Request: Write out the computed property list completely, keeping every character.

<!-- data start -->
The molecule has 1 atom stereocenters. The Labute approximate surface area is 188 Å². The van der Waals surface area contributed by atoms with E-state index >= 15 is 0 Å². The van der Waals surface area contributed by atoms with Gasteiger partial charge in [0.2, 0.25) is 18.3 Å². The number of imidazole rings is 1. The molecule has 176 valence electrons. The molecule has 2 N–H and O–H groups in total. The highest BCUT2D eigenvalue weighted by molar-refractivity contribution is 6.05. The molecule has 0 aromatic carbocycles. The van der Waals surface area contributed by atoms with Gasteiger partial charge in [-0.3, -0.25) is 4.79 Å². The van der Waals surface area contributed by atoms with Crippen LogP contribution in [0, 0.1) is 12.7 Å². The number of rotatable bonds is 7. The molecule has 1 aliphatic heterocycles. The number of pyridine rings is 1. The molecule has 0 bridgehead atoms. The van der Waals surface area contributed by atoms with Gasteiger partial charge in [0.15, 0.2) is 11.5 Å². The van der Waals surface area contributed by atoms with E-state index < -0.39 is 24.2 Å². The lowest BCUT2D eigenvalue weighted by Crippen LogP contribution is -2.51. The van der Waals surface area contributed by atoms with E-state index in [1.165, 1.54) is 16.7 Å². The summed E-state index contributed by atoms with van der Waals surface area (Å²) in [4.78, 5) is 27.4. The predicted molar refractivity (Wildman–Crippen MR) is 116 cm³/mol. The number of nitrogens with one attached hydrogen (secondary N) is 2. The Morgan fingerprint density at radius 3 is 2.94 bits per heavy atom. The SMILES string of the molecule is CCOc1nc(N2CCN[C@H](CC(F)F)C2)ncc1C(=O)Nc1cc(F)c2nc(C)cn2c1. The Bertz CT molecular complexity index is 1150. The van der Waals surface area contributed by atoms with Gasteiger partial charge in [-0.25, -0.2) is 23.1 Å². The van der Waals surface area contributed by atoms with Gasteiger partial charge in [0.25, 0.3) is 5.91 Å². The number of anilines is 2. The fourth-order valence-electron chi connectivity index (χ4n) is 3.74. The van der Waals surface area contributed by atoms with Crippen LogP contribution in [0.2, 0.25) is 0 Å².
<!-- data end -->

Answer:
The molecule has 1 atom stereocenters. The Labute approximate surface area is 188 Å². The van der Waals surface area contributed by atoms with E-state index >= 15 is 0 Å². The van der Waals surface area contributed by atoms with Gasteiger partial charge in [0.2, 0.25) is 18.3 Å². The number of imidazole rings is 1. The molecule has 176 valence electrons. The molecule has 2 N–H and O–H groups in total. The highest BCUT2D eigenvalue weighted by molar-refractivity contribution is 6.05. The molecule has 0 aromatic carbocycles. The van der Waals surface area contributed by atoms with Gasteiger partial charge in [-0.3, -0.25) is 4.79 Å². The van der Waals surface area contributed by atoms with Crippen LogP contribution in [0, 0.1) is 12.7 Å². The number of rotatable bonds is 7. The molecule has 1 aliphatic heterocycles. The number of pyridine rings is 1. The molecule has 0 bridgehead atoms. The van der Waals surface area contributed by atoms with Gasteiger partial charge in [0.15, 0.2) is 11.5 Å². The van der Waals surface area contributed by atoms with E-state index < -0.39 is 24.2 Å². The lowest BCUT2D eigenvalue weighted by Crippen LogP contribution is -2.51. The van der Waals surface area contributed by atoms with E-state index in [1.165, 1.54) is 16.7 Å². The summed E-state index contributed by atoms with van der Waals surface area (Å²) in [4.78, 5) is 27.4. The predicted molar refractivity (Wildman–Crippen MR) is 116 cm³/mol. The number of nitrogens with one attached hydrogen (secondary N) is 2. The Morgan fingerprint density at radius 3 is 2.94 bits per heavy atom. The SMILES string of the molecule is CCOc1nc(N2CCN[C@H](CC(F)F)C2)ncc1C(=O)Nc1cc(F)c2nc(C)cn2c1. The Bertz CT molecular complexity index is 1150. The van der Waals surface area contributed by atoms with Gasteiger partial charge in [-0.25, -0.2) is 23.1 Å². The van der Waals surface area contributed by atoms with Gasteiger partial charge in [0.25, 0.3) is 5.91 Å². The number of anilines is 2. The fourth-order valence-electron chi connectivity index (χ4n) is 3.74. The van der Waals surface area contributed by atoms with Crippen LogP contribution in [0.2, 0.25) is 0 Å².